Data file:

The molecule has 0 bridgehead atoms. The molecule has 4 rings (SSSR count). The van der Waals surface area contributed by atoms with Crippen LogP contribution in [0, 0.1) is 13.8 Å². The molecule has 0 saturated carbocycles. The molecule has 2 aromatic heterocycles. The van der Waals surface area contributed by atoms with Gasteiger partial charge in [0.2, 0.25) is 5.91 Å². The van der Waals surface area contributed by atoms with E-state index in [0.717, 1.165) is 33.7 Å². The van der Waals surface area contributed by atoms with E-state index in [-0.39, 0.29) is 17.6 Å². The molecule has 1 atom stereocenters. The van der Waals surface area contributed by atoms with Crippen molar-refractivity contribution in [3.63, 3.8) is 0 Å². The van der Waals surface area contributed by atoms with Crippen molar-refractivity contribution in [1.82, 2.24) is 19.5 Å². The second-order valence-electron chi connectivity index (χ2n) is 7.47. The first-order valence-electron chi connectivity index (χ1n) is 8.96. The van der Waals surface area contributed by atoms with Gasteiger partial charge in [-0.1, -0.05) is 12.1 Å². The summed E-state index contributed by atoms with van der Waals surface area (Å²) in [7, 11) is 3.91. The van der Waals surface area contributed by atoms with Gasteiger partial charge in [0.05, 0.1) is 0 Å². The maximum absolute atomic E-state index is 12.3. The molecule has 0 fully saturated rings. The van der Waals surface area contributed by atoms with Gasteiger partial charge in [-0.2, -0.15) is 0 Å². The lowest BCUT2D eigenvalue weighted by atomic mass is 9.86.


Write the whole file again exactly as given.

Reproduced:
The molecule has 0 bridgehead atoms. The molecule has 4 rings (SSSR count). The van der Waals surface area contributed by atoms with Crippen LogP contribution in [0, 0.1) is 13.8 Å². The molecule has 0 saturated carbocycles. The molecule has 2 aromatic heterocycles. The van der Waals surface area contributed by atoms with Gasteiger partial charge in [0.2, 0.25) is 5.91 Å². The van der Waals surface area contributed by atoms with E-state index in [0.717, 1.165) is 33.7 Å². The van der Waals surface area contributed by atoms with E-state index in [-0.39, 0.29) is 17.6 Å². The molecule has 1 atom stereocenters. The van der Waals surface area contributed by atoms with Crippen molar-refractivity contribution in [3.63, 3.8) is 0 Å². The van der Waals surface area contributed by atoms with Crippen molar-refractivity contribution in [1.82, 2.24) is 19.5 Å². The second-order valence-electron chi connectivity index (χ2n) is 7.47. The first-order valence-electron chi connectivity index (χ1n) is 8.96. The van der Waals surface area contributed by atoms with Gasteiger partial charge in [-0.1, -0.05) is 12.1 Å². The summed E-state index contributed by atoms with van der Waals surface area (Å²) in [7, 11) is 3.91. The van der Waals surface area contributed by atoms with Gasteiger partial charge in [0.05, 0.1) is 0 Å². The maximum absolute atomic E-state index is 12.3. The molecule has 0 fully saturated rings. The van der Waals surface area contributed by atoms with Gasteiger partial charge in [-0.2, -0.15) is 0 Å². The lowest BCUT2D eigenvalue weighted by atomic mass is 9.86.